Wednesday, March 26, 2008

The Surge

Can we say it's not working? In the past few days intense fighting has erupted again in Iraq. The biggest clashes are between Iraqi security forces and Shiite cleric Moqtada al-Sadr's Mahdi Army in Basra.

The drop in Iraqi violence over the past few months was generally attributed to four things: "1) More American forces and the change in tactics to counterinsurgency; 2) The Awakening movement; 3) The Sadr ceasefire; and 4) The ethnic cleansing and physical separation of the various sides." Possibly the Sadr ceasefire was the key.

The recent battles erupted after followers of Sadr called for a nationwide civil disobedience campaign to protest raids and detentions by U.S. and Iraqi forces. But this is more than civil disobedience. From Newsweek, the attacks "could be Sadr’s way of announcing that his militias will revert to the mayhem they’ve caused in the past if they don’t get their share of local power."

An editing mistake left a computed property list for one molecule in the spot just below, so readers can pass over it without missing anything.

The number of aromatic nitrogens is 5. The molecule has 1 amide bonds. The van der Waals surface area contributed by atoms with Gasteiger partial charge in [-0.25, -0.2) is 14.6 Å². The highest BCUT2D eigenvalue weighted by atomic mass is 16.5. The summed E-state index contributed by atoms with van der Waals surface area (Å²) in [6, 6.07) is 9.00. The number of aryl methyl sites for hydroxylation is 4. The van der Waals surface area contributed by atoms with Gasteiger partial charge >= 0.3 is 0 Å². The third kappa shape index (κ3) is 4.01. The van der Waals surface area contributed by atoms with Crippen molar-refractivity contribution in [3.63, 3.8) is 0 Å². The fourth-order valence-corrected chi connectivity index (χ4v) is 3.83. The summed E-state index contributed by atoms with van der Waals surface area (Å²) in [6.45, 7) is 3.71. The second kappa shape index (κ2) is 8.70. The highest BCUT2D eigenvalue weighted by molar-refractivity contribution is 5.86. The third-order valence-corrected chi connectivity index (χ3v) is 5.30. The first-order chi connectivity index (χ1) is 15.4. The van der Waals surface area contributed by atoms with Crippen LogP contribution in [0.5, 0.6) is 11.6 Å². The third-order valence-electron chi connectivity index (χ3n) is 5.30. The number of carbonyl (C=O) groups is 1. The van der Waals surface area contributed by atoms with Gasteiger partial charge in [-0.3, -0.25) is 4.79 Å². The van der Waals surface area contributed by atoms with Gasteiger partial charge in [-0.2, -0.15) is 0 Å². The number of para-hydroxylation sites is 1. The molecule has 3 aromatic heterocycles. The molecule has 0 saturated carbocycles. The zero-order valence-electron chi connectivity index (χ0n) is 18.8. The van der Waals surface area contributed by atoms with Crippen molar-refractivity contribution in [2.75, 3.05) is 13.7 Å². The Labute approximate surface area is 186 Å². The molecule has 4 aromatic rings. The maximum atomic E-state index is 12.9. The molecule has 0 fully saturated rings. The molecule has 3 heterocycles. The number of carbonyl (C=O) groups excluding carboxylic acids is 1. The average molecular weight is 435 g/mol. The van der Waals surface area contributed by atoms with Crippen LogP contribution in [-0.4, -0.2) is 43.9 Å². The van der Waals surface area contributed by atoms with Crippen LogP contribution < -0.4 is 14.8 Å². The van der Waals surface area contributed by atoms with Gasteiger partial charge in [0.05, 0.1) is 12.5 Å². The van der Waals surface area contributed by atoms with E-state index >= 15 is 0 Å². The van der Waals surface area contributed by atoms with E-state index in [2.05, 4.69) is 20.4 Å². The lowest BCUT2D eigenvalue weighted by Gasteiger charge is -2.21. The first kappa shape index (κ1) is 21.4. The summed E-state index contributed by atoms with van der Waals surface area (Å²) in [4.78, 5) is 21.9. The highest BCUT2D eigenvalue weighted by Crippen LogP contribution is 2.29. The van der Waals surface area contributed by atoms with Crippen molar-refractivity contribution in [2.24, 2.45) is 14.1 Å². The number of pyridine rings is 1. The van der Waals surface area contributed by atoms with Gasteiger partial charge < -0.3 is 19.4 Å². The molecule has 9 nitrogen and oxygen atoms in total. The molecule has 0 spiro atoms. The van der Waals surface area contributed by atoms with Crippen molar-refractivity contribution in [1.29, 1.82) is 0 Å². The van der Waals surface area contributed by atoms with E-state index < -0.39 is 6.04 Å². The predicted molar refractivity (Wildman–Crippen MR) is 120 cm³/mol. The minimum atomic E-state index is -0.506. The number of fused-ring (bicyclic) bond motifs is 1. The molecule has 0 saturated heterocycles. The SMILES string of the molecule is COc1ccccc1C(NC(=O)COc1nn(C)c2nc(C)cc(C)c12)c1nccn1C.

So the evidence is that this war is a civil war -- a war where different groups within a country or culture fight each other for political power. It is a political problem and not a military problem. So is there really any benefit to the U.S. military staying in the middle of this for another year or 100 years?

Can we benefit from cost-benefit analysis? Is there really any Responsible Plan? Will we ever meet all of Bush's 18 benchmarks?

Oh, don't look at me for those answers. I just know that the surge is not working.

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